What we do
One of the strands of our work is to raise awareness of female genital cutting, dispel the myths and share the news of how female genital cutting (FGC) is abandoned. Communicating the positive stories of abandonment is vital to sharing the message that FGC can and is being ended. We want to shine the light on the excellent work being done at the community level.
Who we communicate with and why
We are communicating the realities of FGC as well as the hope and possibility about the movement to end female genital cutting. We do this to various audiences: those in the development sector working on women’s or heath issues, to politicians and influential decision makers, as well as to the wider public.
Our website, blogs, tweets and letters communicate female genital cutting related news and successes, both of our partners and others. We gather and share stories from activists and organisations around the world in our regular round-ups.
We are committed to communicating accurate and non-sensational information about female genital cutting –where it happens, why it happens, how much and how it happens, as well as the good news about where it is ending.
We report on some of the resistance to ending FGC, including how and where it is perpetuated and entrenched in cultural behaviour in communities and in law. Sharing accurate information about FGC is fundamentally important to our ethos.
Communications projects: Sister Fa
We work alongside Senegalese hip-hop and urban soul artist, and anti-FGC ambassador Sister Fa who uses her music to raise awareness about female genital cutting. In 2011 Sister Fa won the prestigious ‘Freedom to Create’ prize (an award that showcases the creativity of artists who use their talents to promote social justice).
In May 2012 we supported Sister Fa on tour in Senegal, where she engaged local rural communities, especially young people around FGC. The project, entitled ‘Education sans excision’ (‘education without cutting’), reached out to 5,000 young people in the Casamance, the southern-most region of Senegal, by playing concerts audiences and running workshops within schools to educate and empower young people around ending FGC.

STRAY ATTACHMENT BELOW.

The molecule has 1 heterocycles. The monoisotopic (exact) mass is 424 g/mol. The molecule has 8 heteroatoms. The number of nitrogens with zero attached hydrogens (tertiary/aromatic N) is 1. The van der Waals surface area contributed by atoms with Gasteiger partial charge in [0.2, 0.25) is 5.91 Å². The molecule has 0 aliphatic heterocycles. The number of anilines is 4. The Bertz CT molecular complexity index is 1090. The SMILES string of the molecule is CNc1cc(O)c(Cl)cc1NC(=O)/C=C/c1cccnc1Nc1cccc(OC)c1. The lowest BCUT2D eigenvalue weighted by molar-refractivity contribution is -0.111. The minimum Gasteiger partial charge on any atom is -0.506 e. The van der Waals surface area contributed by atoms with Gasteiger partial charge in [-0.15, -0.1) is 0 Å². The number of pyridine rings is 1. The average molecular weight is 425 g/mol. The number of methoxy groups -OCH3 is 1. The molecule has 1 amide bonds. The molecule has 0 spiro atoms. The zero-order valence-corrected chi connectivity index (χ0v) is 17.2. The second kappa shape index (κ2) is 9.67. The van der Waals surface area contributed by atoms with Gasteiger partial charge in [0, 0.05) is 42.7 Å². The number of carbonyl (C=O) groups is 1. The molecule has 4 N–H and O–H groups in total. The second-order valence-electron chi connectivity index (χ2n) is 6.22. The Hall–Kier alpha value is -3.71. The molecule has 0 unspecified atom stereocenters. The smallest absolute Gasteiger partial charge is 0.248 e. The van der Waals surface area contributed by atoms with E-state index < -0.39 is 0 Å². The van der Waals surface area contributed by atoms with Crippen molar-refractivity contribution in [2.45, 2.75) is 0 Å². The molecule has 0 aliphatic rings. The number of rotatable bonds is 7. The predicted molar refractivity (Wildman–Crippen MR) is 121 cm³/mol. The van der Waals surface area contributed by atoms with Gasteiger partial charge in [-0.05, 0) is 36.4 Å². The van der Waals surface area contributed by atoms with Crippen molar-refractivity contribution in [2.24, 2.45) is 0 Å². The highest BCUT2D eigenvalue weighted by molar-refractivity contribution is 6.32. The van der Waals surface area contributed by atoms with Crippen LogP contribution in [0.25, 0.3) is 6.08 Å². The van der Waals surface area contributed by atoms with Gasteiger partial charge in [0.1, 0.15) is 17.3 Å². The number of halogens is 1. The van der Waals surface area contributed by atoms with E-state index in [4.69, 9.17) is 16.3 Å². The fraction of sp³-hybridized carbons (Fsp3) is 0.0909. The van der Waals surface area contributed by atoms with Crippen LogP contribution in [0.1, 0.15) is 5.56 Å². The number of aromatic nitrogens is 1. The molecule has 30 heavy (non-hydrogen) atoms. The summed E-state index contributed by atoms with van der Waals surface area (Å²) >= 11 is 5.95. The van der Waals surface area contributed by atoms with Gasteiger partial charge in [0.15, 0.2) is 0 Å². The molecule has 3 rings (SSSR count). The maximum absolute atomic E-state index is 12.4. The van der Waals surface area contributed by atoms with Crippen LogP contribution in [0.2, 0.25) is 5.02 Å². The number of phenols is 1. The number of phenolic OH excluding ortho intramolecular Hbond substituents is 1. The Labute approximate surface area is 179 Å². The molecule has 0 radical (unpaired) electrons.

This tour followed up on a seminar that we had helped Sister Fa to organise in Dakar in January 2012 with musicians from around the region. Sister Fa has also secured funding from UNFPA to work with Senegalese artists on a compilation of songs about human rights. Read more about the ‘Day of Reflection’ in our blog.
We also worked with Sister Fa on International Day against FGC on 6 February 2012 she spoke at the House of Commons in London about the progress made to end FGC and on BBC Radio 4, Woman’s Hour. She went on to give her first live performance in the UK. The event featured a showing of award-winning documentary, Sarabah, a film made about Sister Fa and her FGC activism.
Activities and awareness-raising
You can follow us on twitter and like us on Facebook. From these platforms you can find out about activities and events that we are organising, and about different ways that you can support us. Our aim is to have current news and updates about FGC in one place.
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At Orchid Project we try to be creative in the ways that we reach out to new, diverse audiences. Our events are as much about raising awareness as they are about raising funds. In the past, we have put on film nights and held discussions and dinners.
We have supported several film and music nights across London and to mark International day against FGC this year, we hosted an exclusive London concert with Senegalese hip-hop star and anti-FGC activist Sister Fa. Keep an eye on our blog and news pages for upcoming events.
Girls Girls Girls is a regular fixture in our calendar, an evening showcasing some spectacular female performers and is managed by two very talented musicians and Orchid supporters, Sam Lindo and Eliza Shaddad. All female line-ups have been performing at venues across London from St Pancras Old Church to Dalston Old Boys’ Club.
We are supported by various fundraising events. In September 2011, Orchid staff and friends took part in the Women’s 5k Challenge in Hyde Park. We have also had dedicated runners take part in the Bath Half Marathon, the Paris Marathon and some fantastic support from Wynne who climbed Kilimanjaro in aid of Orchid Project.
If you would like to raise awareness in your town, or your university, put on a film screening or hold a curry night, or even run a marathon. If you’re interested in fundraising for Orchid, please get in touch (firstname.lastname@example.org) and talk to us about what you’d like to do.
It’s also really easy to set up a fundraising page. For information, ideas and support, contact us.